McMullin announced his running mate on Thursday, Sept. 6, although her name will not appear on several state ballots including California, Texas and Alabama since the announcement came too late for many filing deadlines. The placeholder name Nathan Johnson, a friend of McMullin’s appears on many of those ballots and likely cannot be switched out.
Finn, 35, is president and founder of Empowered Women, a nonprofit that aims to foster discussion of feminism. She has also worked on digital operations programs for Mitt Romney and George W. Bush and previously worked at Twitter heading up strategic partnerships in DC and specializing in business development.
Finn has opposed Republican presidential candidate Donald Trump since the primaries.
“I’m a lifelong Republican,” she wrote in January for the voices.neverTrump.com website. “But more importantly, I’m an American, a Mom, and though I don’t wear it on my sleeve, a committed Jew. When I see an authoritarian decide who are winners and losers as if he were picking race horses to bet on, habitually equate people to animals and mock their looks and mannerisms, I see the antithesis of leadership. When I see a man equate strength with an ability to erect tall buildings in their name while threatening to banish entire religions from our country, I don’t merely shake my head in disgust. I’m afraid.”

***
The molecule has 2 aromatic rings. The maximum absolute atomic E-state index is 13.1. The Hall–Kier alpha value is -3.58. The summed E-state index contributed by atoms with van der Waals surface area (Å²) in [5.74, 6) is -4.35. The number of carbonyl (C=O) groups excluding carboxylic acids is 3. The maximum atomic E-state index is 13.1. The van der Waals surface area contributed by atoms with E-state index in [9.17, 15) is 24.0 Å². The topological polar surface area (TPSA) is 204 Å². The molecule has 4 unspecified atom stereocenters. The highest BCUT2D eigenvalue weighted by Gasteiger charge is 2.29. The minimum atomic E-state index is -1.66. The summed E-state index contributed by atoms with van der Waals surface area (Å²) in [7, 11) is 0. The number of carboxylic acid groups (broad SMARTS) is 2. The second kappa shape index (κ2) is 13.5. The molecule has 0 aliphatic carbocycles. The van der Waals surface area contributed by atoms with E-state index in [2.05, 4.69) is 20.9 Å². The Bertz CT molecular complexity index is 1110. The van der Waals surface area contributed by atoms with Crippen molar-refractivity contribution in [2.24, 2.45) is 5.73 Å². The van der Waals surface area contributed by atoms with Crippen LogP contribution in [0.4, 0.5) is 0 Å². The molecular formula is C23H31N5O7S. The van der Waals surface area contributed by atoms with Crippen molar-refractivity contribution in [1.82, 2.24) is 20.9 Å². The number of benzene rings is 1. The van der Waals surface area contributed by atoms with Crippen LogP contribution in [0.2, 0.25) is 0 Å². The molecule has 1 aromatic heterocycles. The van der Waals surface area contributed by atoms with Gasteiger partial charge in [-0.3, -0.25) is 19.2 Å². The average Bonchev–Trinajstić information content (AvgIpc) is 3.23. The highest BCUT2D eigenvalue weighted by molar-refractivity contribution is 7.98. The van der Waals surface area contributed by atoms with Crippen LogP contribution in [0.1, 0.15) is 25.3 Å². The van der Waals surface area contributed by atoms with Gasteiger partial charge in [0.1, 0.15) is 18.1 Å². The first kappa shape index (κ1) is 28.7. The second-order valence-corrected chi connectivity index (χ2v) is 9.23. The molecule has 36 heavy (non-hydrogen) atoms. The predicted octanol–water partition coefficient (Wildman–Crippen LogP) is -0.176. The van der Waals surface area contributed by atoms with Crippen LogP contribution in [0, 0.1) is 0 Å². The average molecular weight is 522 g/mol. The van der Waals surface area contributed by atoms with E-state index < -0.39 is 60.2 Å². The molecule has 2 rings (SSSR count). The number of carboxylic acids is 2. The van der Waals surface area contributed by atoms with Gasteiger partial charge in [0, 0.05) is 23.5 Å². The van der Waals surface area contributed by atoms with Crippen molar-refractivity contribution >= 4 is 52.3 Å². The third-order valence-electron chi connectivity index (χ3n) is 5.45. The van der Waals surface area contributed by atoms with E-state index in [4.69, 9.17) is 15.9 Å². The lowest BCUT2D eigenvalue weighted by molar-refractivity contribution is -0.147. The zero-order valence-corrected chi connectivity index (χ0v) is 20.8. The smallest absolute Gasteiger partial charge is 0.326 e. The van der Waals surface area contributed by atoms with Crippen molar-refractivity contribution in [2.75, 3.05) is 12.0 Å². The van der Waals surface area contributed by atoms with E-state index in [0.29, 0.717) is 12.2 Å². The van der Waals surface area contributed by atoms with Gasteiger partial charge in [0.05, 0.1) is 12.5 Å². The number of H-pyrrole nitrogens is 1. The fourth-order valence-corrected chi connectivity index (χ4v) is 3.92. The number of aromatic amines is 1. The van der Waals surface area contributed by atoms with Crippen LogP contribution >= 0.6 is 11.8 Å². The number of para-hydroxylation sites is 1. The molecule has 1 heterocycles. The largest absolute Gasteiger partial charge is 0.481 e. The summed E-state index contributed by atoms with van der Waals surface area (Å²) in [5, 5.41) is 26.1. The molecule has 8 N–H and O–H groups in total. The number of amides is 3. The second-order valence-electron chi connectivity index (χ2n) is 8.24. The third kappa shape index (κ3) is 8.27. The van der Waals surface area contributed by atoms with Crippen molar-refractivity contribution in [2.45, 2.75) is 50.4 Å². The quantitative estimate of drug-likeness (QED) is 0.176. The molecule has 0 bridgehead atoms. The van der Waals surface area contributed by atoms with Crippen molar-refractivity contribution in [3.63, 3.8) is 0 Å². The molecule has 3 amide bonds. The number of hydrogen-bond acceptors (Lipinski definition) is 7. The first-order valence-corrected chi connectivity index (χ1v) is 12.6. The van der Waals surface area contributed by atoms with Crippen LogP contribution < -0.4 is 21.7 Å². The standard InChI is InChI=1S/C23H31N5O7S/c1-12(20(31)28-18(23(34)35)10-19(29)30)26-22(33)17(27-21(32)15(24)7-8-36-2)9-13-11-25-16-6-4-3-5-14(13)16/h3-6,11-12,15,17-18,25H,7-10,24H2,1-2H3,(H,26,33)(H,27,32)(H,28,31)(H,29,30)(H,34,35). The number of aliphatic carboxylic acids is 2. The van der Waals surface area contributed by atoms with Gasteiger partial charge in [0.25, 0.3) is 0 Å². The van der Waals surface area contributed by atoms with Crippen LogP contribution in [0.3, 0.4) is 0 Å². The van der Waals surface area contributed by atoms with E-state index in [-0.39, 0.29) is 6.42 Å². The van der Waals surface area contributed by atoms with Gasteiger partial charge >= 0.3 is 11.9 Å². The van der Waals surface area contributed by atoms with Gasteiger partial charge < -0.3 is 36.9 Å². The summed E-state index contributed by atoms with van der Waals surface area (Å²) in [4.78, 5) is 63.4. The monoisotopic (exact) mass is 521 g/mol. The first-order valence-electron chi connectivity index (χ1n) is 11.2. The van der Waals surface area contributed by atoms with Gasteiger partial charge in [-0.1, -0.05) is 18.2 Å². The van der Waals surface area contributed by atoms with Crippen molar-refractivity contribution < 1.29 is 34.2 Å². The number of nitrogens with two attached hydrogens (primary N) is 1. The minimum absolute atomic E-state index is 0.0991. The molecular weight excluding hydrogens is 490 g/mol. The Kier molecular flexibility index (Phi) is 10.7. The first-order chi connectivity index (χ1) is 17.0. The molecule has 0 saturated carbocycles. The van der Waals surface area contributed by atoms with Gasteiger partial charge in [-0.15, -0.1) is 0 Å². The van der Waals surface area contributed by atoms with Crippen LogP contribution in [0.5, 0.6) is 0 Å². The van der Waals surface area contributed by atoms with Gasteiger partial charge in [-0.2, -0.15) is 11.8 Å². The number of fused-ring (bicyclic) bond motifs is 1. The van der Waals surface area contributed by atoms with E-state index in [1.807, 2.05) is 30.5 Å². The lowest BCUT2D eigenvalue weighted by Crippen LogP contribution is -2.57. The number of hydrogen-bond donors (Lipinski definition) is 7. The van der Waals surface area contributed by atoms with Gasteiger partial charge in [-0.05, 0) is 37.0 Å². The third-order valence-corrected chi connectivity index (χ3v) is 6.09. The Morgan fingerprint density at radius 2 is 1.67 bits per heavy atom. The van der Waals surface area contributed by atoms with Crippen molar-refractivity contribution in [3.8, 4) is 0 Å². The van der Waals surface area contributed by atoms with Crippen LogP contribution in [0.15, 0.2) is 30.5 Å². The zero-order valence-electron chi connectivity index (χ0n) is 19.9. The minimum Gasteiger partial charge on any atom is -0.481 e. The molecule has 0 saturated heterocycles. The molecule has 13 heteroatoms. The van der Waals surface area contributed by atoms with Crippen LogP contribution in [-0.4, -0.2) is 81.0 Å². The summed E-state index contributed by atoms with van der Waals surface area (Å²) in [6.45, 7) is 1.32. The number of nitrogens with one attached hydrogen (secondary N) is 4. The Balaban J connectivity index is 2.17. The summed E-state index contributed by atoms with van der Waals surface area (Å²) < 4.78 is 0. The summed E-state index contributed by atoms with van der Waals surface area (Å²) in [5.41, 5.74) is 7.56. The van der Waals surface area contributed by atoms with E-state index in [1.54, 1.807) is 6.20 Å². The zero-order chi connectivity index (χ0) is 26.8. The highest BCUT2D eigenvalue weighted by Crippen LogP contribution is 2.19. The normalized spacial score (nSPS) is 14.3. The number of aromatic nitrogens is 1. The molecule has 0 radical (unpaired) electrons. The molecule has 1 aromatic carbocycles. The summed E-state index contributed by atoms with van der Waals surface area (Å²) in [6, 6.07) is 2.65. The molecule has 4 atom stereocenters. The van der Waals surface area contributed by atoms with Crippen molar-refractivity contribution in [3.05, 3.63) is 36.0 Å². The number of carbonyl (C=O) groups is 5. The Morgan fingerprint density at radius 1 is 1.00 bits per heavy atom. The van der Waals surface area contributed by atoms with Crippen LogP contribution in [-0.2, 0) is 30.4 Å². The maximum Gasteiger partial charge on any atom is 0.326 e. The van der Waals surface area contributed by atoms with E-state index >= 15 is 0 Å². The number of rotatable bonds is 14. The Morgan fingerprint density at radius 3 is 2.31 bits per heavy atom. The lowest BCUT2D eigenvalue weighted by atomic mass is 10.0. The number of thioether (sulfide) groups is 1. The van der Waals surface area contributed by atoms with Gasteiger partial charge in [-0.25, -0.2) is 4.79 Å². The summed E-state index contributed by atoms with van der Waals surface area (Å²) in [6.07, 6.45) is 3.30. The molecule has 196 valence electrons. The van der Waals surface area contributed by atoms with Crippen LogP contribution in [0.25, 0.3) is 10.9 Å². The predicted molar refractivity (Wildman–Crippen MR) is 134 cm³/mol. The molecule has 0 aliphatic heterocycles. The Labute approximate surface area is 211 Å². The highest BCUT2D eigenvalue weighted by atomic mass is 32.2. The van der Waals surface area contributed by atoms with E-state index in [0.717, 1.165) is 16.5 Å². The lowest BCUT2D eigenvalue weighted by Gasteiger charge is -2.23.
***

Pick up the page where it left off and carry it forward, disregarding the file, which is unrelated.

McMullin, 40, who is running as a conservative alternative to Trump, is a former undercover operations officer for the CIA who once studied in Israel. He also was a senior national security and policy adviser in the House of Representatives.